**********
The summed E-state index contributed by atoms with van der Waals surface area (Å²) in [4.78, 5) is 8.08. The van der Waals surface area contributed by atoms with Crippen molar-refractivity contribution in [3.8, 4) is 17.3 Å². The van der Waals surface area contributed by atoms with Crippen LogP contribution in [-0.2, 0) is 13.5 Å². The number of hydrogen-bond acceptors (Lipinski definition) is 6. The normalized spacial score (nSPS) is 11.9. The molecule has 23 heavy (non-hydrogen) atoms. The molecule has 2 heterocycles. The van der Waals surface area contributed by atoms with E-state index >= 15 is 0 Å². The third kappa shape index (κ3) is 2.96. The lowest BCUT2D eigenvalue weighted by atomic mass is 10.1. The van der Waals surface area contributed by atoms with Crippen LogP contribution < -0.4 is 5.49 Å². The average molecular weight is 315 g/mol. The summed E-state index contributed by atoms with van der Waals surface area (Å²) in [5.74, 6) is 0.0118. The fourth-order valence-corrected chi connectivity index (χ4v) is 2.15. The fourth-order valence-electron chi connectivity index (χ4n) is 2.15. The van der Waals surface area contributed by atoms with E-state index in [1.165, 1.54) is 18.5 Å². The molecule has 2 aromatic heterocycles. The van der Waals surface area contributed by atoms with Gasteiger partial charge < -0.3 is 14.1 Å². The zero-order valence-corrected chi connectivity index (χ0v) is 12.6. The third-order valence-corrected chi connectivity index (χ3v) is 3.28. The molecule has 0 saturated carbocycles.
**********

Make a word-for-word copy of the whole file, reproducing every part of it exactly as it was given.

The summed E-state index contributed by atoms with van der Waals surface area (Å²) in [4.78, 5) is 8.08. The van der Waals surface area contributed by atoms with Crippen molar-refractivity contribution in [3.8, 4) is 17.3 Å². The van der Waals surface area contributed by atoms with Crippen LogP contribution in [-0.2, 0) is 13.5 Å². The number of hydrogen-bond acceptors (Lipinski definition) is 6. The normalized spacial score (nSPS) is 11.9. The molecule has 23 heavy (non-hydrogen) atoms. The molecule has 2 heterocycles. The van der Waals surface area contributed by atoms with E-state index >= 15 is 0 Å². The third kappa shape index (κ3) is 2.96. The lowest BCUT2D eigenvalue weighted by atomic mass is 10.1. The van der Waals surface area contributed by atoms with Crippen LogP contribution < -0.4 is 5.49 Å². The average molecular weight is 315 g/mol. The summed E-state index contributed by atoms with van der Waals surface area (Å²) in [5.74, 6) is 0.0118. The fourth-order valence-corrected chi connectivity index (χ4v) is 2.15. The fourth-order valence-electron chi connectivity index (χ4n) is 2.15. The van der Waals surface area contributed by atoms with E-state index in [1.165, 1.54) is 18.5 Å². The molecule has 2 aromatic heterocycles. The van der Waals surface area contributed by atoms with Gasteiger partial charge < -0.3 is 14.1 Å². The zero-order valence-corrected chi connectivity index (χ0v) is 12.6. The third-order valence-corrected chi connectivity index (χ3v) is 3.28. The molecule has 0 saturated carbocycles.